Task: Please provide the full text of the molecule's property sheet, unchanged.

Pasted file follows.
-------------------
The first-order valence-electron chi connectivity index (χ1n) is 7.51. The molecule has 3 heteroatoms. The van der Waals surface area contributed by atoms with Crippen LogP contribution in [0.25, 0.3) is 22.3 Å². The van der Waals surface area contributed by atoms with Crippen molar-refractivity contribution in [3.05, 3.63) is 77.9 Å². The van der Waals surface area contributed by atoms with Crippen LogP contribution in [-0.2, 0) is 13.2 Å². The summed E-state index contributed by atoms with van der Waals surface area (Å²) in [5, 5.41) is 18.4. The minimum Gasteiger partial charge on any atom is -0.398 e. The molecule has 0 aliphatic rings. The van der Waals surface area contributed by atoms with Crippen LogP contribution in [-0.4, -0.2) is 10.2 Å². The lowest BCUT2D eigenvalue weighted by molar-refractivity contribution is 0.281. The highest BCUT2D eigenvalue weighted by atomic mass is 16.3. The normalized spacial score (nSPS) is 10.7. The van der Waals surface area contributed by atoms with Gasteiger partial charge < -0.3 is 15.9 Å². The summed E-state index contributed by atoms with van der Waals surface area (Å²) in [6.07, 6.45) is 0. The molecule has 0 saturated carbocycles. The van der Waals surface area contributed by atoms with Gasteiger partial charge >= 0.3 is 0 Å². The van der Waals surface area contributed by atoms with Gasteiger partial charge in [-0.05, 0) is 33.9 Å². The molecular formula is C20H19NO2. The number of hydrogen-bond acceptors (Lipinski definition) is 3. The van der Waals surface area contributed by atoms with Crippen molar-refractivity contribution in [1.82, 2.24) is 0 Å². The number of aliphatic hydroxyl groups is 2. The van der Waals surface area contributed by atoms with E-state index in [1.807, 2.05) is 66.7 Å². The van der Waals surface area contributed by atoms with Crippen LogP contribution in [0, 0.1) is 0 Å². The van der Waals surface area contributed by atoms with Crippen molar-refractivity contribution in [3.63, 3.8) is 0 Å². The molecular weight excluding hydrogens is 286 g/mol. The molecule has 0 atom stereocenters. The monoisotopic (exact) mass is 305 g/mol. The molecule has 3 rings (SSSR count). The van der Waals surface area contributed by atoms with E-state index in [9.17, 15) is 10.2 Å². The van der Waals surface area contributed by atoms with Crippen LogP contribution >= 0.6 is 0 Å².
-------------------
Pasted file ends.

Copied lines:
The first-order valence-electron chi connectivity index (χ1n) is 7.51. The molecule has 3 heteroatoms. The van der Waals surface area contributed by atoms with Crippen LogP contribution in [0.25, 0.3) is 22.3 Å². The van der Waals surface area contributed by atoms with Crippen molar-refractivity contribution in [3.05, 3.63) is 77.9 Å². The van der Waals surface area contributed by atoms with Crippen LogP contribution in [-0.2, 0) is 13.2 Å². The summed E-state index contributed by atoms with van der Waals surface area (Å²) in [5, 5.41) is 18.4. The minimum Gasteiger partial charge on any atom is -0.398 e. The molecule has 0 aliphatic rings. The van der Waals surface area contributed by atoms with Crippen LogP contribution in [-0.4, -0.2) is 10.2 Å². The lowest BCUT2D eigenvalue weighted by molar-refractivity contribution is 0.281. The highest BCUT2D eigenvalue weighted by atomic mass is 16.3. The normalized spacial score (nSPS) is 10.7. The van der Waals surface area contributed by atoms with Gasteiger partial charge < -0.3 is 15.9 Å². The summed E-state index contributed by atoms with van der Waals surface area (Å²) in [6.07, 6.45) is 0. The molecule has 0 saturated carbocycles. The van der Waals surface area contributed by atoms with Gasteiger partial charge >= 0.3 is 0 Å². The van der Waals surface area contributed by atoms with Gasteiger partial charge in [-0.05, 0) is 33.9 Å². The molecular formula is C20H19NO2. The number of hydrogen-bond acceptors (Lipinski definition) is 3. The van der Waals surface area contributed by atoms with Crippen molar-refractivity contribution in [1.82, 2.24) is 0 Å². The number of aliphatic hydroxyl groups is 2. The van der Waals surface area contributed by atoms with E-state index in [1.807, 2.05) is 66.7 Å². The van der Waals surface area contributed by atoms with Crippen LogP contribution in [0, 0.1) is 0 Å². The van der Waals surface area contributed by atoms with Crippen molar-refractivity contribution in [3.63, 3.8) is 0 Å². The molecular weight excluding hydrogens is 286 g/mol. The molecule has 0 atom stereocenters. The monoisotopic (exact) mass is 305 g/mol. The molecule has 3 rings (SSSR count). The van der Waals surface area contributed by atoms with E-state index in [9.17, 15) is 10.2 Å². The van der Waals surface area contributed by atoms with Crippen LogP contribution >= 0.6 is 0 Å².